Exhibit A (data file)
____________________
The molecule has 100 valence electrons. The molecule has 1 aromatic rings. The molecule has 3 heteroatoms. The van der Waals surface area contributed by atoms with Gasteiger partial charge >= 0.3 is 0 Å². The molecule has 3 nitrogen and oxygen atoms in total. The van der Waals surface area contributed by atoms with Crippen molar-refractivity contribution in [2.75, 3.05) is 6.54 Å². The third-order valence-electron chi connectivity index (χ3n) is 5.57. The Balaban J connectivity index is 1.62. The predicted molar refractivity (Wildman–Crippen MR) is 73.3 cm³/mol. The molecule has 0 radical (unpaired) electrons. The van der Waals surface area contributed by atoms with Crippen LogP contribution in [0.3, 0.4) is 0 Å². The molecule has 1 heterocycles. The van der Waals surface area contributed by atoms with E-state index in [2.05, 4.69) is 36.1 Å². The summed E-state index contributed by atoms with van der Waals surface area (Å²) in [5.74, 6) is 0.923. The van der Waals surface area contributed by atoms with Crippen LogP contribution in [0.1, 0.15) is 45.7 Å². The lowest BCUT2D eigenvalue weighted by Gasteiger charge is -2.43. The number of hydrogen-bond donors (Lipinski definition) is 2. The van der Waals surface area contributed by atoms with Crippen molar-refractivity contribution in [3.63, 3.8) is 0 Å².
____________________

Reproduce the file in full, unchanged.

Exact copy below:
The molecule has 100 valence electrons. The molecule has 1 aromatic rings. The molecule has 3 heteroatoms. The van der Waals surface area contributed by atoms with Gasteiger partial charge >= 0.3 is 0 Å². The molecule has 3 nitrogen and oxygen atoms in total. The van der Waals surface area contributed by atoms with Crippen molar-refractivity contribution in [2.75, 3.05) is 6.54 Å². The third-order valence-electron chi connectivity index (χ3n) is 5.57. The Balaban J connectivity index is 1.62. The predicted molar refractivity (Wildman–Crippen MR) is 73.3 cm³/mol. The molecule has 0 radical (unpaired) electrons. The van der Waals surface area contributed by atoms with Crippen LogP contribution in [0.3, 0.4) is 0 Å². The molecule has 1 heterocycles. The van der Waals surface area contributed by atoms with E-state index in [2.05, 4.69) is 36.1 Å². The summed E-state index contributed by atoms with van der Waals surface area (Å²) in [5.74, 6) is 0.923. The van der Waals surface area contributed by atoms with Crippen LogP contribution in [0.1, 0.15) is 45.7 Å². The lowest BCUT2D eigenvalue weighted by Gasteiger charge is -2.43. The number of hydrogen-bond donors (Lipinski definition) is 2. The van der Waals surface area contributed by atoms with Crippen molar-refractivity contribution in [3.63, 3.8) is 0 Å².